The motto of Google is a simple one: "Don't be evil."
That's why the folks there had to come up with algorithms to do the dirty work for them. That way, it's not you, exactly, who's screwing start-up companies over, it's the algorithm.
Those damned algorithms. Somebody ought to do something . . . later.
HEY, don't look at me, O Google algorithm! I'm just repeating what was in Silicon Prairie News:
After nearly a year of unreturned phone calls and emails from its Google AdSense account manager, it took a tell-all blog post and an appearance on the front page of Hacker News for Des Moines startup Hatchlings to get Google on the phone.IT'S JUST LIKE Google to pull a stunt like th
"The (Google employee) who called me made a comment on the Hacker News post," Hatchlings CEO Brad Dwyer (left) said in an interview on Monday, "and that was one of the things that really struck me about this whole ordeal."
Though Dwyer's post on April 5 encouraged people to "share, tweet, and reblog," he said he didn't expect it to blow up like it did, getting the attention of tech blogs, The Economist and notable investor Paul Graham, among others. But from his business interests – understanding why his company's AdSense account was shut down in 2011 resulting to an estimated loss of $40,000 – and his personal interests – warning others of dependence on platforms like AdSense – he hoped that would be the outcome.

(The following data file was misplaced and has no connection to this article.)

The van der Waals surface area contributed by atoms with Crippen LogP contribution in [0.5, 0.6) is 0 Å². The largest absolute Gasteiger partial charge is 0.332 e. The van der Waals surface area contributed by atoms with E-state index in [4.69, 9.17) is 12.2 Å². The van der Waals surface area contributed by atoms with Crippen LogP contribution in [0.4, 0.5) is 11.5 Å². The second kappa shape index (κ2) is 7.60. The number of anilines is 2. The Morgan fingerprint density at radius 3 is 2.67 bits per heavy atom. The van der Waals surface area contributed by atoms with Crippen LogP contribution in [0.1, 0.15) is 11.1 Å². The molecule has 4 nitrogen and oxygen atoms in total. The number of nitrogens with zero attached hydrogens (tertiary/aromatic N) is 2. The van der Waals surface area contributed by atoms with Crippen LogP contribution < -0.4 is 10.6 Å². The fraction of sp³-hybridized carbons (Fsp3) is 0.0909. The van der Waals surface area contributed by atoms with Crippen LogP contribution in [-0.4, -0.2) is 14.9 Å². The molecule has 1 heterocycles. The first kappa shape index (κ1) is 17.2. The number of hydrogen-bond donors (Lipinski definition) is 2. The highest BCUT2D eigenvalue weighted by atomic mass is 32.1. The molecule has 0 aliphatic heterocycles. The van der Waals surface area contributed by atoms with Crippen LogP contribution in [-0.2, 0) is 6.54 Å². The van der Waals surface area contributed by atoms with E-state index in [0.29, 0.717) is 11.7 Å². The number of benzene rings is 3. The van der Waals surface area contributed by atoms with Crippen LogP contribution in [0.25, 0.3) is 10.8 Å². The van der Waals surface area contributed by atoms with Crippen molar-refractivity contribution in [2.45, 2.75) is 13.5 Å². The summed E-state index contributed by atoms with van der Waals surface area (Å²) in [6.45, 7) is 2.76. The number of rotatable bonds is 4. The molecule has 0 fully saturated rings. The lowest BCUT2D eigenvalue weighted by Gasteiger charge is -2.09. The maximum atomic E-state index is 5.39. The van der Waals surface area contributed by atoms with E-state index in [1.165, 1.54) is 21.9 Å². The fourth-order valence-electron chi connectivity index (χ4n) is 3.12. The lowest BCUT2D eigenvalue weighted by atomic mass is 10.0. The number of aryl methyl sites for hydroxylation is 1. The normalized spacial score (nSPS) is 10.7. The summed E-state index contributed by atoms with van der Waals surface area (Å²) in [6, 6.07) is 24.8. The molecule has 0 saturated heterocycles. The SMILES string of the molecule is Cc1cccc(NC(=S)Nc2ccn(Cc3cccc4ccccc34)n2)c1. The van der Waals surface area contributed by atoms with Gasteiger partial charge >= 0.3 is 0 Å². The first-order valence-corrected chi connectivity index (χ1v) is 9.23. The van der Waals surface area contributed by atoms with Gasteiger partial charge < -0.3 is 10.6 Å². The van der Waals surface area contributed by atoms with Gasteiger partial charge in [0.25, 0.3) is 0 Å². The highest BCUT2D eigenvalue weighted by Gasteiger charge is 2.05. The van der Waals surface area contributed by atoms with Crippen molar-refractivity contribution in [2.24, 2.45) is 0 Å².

However, Dwyer did not learn specifically why Hatchlings' AdSense account was disabled. During phone calls with Google employees on April 7 and April 20, Dwyer was not told what Hatchlings did that led to the disabling of its AdSense account.
"They made it very clear before I even talked to them," Dwyer said, "they told me to set expectations for the call that they really weren't going to be able to tell me anything in regard to my specific case or tell me why I got banned or tell me what happened or what we think we did."
"They weren't ready to talk about specifics, but they kind of expressed a little bit of sympathy and we had a pretty lengthy conversation," Dwyer said. "I think in talking to me they understood that we're not black hat SEO people, we're not trying to scam anybody out of money, we're just trying to figure out what happened."
Dwyer added: "They said that they're continually working on their algorithms and that my case in particular might be one – they couldn't make any promises – but it might be one in particular that they re-visit later when they have different tools to instead of just taking out, work with people to change."